At the Catholic Commission for Social Justice’s symposium on ‘Marijuana and Cannabinoids: Health, research and regulatory considerations’, Vandana Siew Sankar-Ali, Assessment Manager, Children’s Authority presented on parental marijuana usage in the home.
Themed Marijuana and Child Protection, Sankar-Ali began with recent studies on young people and marijuana use, stating that it is the drug of choice because of both accessibility and its being the most frequently offered in both home and social circles.
She cited the following statistics:
National Drug Council cited an increase in marijuana use in primary and secondary school-aged children, with 13.7 per cent of them admitting to use in their lifetime, and 8.88 per cent using within the last year
The National Alcohol and Drug Abuse Prevention Programme (NADAPP) National Secondary School Survey of 2013 revealed that marijuana attracted the curiosity of 28.3 per cent of school-aged children—the highest rate compared to other specific drugs.
Decriminalisation of marijuana and the child protection system
Sankar-Ali stated that marijuana use did not necessarily mean that adults would be less appropriate parents, nor does it indicate that there will be child protection issues simply because of use. However, in the literature on parenting and marijuana use, several themes are repeated.
She said parents often admitted to being less emotionally involved with their children and described increased irritability with children due to the effects of withdrawal from drugs.
With other activities in the home, an atmosphere of secrecy pervades many drug-using families. Parent-child interactions also are likely to be different depending on whether a parent is intoxicated, sober, or withdrawing from drugs.
Multiple studies have also shown that marijuana use can significantly impair judgement, motor coordination, reaction time in the short-term, produces changes in thinking, perception, attention, and information processing with short-term memory being most clearly affected.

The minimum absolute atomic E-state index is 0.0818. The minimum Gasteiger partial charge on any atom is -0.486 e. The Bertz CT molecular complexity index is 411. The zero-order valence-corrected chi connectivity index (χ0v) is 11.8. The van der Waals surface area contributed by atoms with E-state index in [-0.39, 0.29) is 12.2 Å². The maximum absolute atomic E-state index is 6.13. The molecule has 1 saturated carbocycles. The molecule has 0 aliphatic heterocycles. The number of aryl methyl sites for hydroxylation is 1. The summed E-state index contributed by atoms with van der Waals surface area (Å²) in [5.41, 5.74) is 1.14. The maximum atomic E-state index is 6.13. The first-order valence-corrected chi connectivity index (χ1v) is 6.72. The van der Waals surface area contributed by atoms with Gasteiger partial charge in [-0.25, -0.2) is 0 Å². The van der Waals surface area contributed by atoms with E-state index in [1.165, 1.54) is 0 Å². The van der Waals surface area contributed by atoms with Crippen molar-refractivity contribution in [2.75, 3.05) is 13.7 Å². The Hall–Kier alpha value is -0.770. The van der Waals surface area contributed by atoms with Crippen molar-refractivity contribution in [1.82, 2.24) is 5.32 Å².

These functions are essential in the ability to pay attention, make decisions, react to emergencies, all necessary to ensuring the safety of a child as well as responding appropriately to his/her needs.
In families where marijuana use is problematic, she said most of the welfare cases emerged out of neglect of the child/children. Another issue which emerges in such homes is the parentification of the child, often the eldest, who now has the responsibility of taking care of his/her younger siblings, and in some cases, the parents themselves.
There is also a correlation between issues of child neglect where parents used marijuana and later adult usage, suggesting an intergenerational impact with regard to marijuana use.
The fear, Sankar-Ali acknowledged, is that with decriminalisation, there will be increased marijuana use among people under the legal age. The Dangerous Drugs (Amendment) Act 2019, as both she and lawyer John Heath identified, simply states ‘persons’ without an indicator of age; it is assumed that ‘persons’ means ‘adults’ (18 years and over). Increased use by those underage will also be influenced by the quality of parenting: whether there are stern boundaries in place or a more permissive style of parenting.
Previously, the Children’s Authority would act in cases because of the illegality of having marijuana on the premises and exposure of the child to the drug. Now, she reminded, even though it has been decriminalised, it does not relieve parents and guardians of their duty to keep their child/ren safe. –SD
Global standards where intervention is necessary in child protection issues where marijuana has been decriminalised or made legal are as follows: